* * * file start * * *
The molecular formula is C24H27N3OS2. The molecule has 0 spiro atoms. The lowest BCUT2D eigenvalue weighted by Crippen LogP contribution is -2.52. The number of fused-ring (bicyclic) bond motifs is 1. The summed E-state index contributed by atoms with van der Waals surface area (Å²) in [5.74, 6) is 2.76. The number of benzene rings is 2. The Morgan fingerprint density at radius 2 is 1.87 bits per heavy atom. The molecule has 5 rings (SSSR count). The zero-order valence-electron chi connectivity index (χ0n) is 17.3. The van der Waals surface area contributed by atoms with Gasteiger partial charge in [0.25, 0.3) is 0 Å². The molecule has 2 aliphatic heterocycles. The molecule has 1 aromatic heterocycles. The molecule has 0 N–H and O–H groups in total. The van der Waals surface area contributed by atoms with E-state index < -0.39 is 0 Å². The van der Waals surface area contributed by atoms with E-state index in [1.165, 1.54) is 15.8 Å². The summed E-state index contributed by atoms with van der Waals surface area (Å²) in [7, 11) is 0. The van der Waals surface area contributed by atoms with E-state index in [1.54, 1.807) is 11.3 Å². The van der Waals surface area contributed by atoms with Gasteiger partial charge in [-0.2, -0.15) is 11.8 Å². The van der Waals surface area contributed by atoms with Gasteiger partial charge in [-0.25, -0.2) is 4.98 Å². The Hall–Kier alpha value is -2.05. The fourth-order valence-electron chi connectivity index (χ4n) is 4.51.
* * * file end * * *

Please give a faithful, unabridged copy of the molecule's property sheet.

The molecular formula is C24H27N3OS2. The molecule has 0 spiro atoms. The lowest BCUT2D eigenvalue weighted by Crippen LogP contribution is -2.52. The number of fused-ring (bicyclic) bond motifs is 1. The summed E-state index contributed by atoms with van der Waals surface area (Å²) in [5.74, 6) is 2.76. The number of benzene rings is 2. The Morgan fingerprint density at radius 2 is 1.87 bits per heavy atom. The molecule has 5 rings (SSSR count). The zero-order valence-electron chi connectivity index (χ0n) is 17.3. The van der Waals surface area contributed by atoms with Gasteiger partial charge in [0.25, 0.3) is 0 Å². The molecule has 2 aliphatic heterocycles. The molecule has 1 aromatic heterocycles. The molecule has 0 N–H and O–H groups in total. The van der Waals surface area contributed by atoms with E-state index < -0.39 is 0 Å². The van der Waals surface area contributed by atoms with E-state index in [1.165, 1.54) is 15.8 Å². The summed E-state index contributed by atoms with van der Waals surface area (Å²) in [7, 11) is 0. The van der Waals surface area contributed by atoms with E-state index in [1.54, 1.807) is 11.3 Å². The van der Waals surface area contributed by atoms with Gasteiger partial charge in [-0.2, -0.15) is 11.8 Å². The van der Waals surface area contributed by atoms with Gasteiger partial charge in [-0.25, -0.2) is 4.98 Å². The Hall–Kier alpha value is -2.05. The fourth-order valence-electron chi connectivity index (χ4n) is 4.51.